University of Iowa News Release
Jan. 16, 2004
Dean Leads Iowa Electronic Markets Before Iowa Caucuses
Howard Dean retains his lead in the Iowa Electronic Markets (IEM) going into the Iowa Caucuses, but his price has slipped about 20 cents, losing market share to other Democratic contenders.
In the IEM's Democratic Nomination Market, futures contracts for Dean were selling for about 50 cents Friday, down from a high of 76 cents on Dec. 9. In recent weeks, Wesley Clark has picked up market share; his contracts are trading at about 20 cents, up about nine cents on Dec. 9. John Kerry contracts are selling at 13 cents and "rest of field" contracts (covering John Edwards, Dennis Kucinich and others) are at 10 cents. Dick Gephardt contracts are at four cents. Prices equal the probability of a candidate winning the nomination (20 cents equals a 20 percent probability, for example).
The Iowa Electronic Markets (http://www.biz.uiowa.edu/iem) are real money, web-based futures markets run by professors at the University of Iowa's Henry B. Tippie College of Business. For an investment of as little as $5 or as much as $500, traders can buy and sell futures contracts based on who they believe has the best chance to win the 2004 Democratic presidential nomination. The IEM prices predict the final outcome of the nomination process, not the outcome of the Iowa Caucuses.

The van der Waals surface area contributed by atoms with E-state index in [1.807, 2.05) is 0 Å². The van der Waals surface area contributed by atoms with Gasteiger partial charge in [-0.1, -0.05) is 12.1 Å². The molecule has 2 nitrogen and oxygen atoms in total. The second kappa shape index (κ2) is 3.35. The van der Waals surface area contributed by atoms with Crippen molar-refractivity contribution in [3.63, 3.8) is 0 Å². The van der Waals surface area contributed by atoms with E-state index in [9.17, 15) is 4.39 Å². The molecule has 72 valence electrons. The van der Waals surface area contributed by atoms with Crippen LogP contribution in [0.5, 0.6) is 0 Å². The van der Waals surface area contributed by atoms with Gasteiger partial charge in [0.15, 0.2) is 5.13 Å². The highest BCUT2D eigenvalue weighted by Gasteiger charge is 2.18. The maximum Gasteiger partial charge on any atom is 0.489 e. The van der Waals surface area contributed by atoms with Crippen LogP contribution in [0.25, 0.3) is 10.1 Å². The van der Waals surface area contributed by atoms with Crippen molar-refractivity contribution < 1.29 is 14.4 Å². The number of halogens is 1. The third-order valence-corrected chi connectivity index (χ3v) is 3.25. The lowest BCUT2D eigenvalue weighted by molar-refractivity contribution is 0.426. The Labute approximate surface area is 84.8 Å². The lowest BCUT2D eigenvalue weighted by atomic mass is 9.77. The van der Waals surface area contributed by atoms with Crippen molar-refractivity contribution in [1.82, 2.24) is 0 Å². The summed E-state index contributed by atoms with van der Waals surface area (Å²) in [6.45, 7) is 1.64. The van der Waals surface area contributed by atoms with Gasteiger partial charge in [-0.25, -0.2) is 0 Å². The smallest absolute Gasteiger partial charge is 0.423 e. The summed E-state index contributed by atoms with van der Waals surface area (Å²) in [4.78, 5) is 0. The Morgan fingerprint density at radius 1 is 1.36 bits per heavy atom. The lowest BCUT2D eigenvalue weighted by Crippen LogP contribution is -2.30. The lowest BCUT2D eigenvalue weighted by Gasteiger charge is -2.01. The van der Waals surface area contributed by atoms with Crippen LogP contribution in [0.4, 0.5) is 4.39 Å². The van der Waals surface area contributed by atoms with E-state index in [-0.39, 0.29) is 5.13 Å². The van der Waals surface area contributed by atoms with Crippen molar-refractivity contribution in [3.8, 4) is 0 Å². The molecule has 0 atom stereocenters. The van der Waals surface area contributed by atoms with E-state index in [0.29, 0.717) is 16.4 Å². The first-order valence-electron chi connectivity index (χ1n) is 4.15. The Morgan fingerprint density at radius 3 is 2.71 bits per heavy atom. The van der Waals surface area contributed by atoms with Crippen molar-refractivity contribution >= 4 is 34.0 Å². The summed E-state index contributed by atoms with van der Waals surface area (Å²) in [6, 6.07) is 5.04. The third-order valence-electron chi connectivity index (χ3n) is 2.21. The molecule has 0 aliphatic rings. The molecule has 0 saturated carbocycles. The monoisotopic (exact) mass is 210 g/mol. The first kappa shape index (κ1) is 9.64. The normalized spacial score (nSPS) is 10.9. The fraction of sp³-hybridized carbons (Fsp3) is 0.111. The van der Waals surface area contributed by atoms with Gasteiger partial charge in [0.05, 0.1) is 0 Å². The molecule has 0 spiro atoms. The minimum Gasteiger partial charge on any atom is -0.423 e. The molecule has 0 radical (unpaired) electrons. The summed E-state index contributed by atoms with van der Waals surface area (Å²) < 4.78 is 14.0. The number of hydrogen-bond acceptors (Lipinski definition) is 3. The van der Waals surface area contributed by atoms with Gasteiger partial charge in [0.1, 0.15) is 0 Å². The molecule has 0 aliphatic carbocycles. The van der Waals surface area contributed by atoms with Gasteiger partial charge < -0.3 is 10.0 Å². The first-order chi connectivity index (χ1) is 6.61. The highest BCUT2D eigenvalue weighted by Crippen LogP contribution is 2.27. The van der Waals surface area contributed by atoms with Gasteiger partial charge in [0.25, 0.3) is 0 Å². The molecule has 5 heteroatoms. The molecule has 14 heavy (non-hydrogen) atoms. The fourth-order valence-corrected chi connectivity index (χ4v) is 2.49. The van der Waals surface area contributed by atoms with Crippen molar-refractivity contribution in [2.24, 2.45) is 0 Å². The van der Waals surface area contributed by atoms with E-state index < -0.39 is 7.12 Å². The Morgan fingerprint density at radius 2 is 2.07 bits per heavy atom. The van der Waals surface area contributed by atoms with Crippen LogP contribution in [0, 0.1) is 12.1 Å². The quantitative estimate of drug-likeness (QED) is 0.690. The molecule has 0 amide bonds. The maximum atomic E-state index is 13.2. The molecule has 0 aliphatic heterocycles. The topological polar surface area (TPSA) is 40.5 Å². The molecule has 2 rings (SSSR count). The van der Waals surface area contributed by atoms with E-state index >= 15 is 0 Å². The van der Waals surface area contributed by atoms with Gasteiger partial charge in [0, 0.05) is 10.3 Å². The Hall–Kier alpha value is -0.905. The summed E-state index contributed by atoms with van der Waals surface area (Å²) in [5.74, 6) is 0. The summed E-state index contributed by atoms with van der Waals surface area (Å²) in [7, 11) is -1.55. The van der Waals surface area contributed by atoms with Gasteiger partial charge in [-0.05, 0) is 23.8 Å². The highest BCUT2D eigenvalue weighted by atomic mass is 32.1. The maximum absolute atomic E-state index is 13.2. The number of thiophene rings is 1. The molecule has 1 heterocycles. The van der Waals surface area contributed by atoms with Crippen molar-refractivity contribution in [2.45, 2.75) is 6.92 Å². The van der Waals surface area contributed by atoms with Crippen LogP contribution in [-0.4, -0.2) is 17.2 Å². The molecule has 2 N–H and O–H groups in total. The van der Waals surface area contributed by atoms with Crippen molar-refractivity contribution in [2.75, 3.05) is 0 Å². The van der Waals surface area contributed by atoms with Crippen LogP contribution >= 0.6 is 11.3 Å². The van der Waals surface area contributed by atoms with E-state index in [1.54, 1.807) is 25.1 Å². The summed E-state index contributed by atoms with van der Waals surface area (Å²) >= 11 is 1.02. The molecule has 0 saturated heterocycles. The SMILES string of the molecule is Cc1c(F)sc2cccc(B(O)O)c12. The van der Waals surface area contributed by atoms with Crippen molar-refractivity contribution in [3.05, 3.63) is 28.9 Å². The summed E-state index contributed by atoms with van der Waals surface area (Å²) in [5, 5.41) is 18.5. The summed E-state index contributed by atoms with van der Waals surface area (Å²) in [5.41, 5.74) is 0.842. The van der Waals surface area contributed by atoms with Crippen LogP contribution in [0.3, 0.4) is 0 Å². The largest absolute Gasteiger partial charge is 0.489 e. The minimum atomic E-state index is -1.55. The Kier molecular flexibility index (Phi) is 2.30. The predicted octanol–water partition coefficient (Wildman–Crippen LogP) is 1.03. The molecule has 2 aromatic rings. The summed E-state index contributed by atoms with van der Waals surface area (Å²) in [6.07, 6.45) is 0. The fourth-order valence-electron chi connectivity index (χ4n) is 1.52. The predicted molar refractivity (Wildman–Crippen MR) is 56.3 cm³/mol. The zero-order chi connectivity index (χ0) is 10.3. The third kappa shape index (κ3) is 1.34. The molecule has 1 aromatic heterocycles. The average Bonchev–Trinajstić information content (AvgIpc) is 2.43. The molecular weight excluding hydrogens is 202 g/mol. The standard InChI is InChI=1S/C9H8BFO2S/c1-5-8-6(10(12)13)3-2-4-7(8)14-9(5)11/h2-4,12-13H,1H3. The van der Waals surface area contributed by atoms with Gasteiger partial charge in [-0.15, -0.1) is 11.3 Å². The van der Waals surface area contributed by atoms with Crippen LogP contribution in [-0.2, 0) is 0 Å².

"Al Gore's endorsement lifted Dean in December, but this gain has evaporated. Traders' behavior indicates that they see other candidates becoming more viable," said Joyce Berg, UI professor of accounting and an IEM co-director.
The IEM also conducts a market for the 2004 presidential election vote share that predicts how each of the Democratic candidates would fare against George W. Bush. This market shows that traders believe that Dean would not fare well against Bush, while other candidates such as Clark, Kerry and Gephardt stand a better chance.
Started during the 1988 U.S. presidential election as an educational and research tool, the IEM has established a reputation for forecasting election results with great accuracy, predicting the outcome of the popular vote with an average prediction error of 1.37 percent.
The IEM has about 4,400 traders and $138,830 invested in the markets. For detailed information and latest prices in the markets, see http://www.biz.uiowa.edu/iem.
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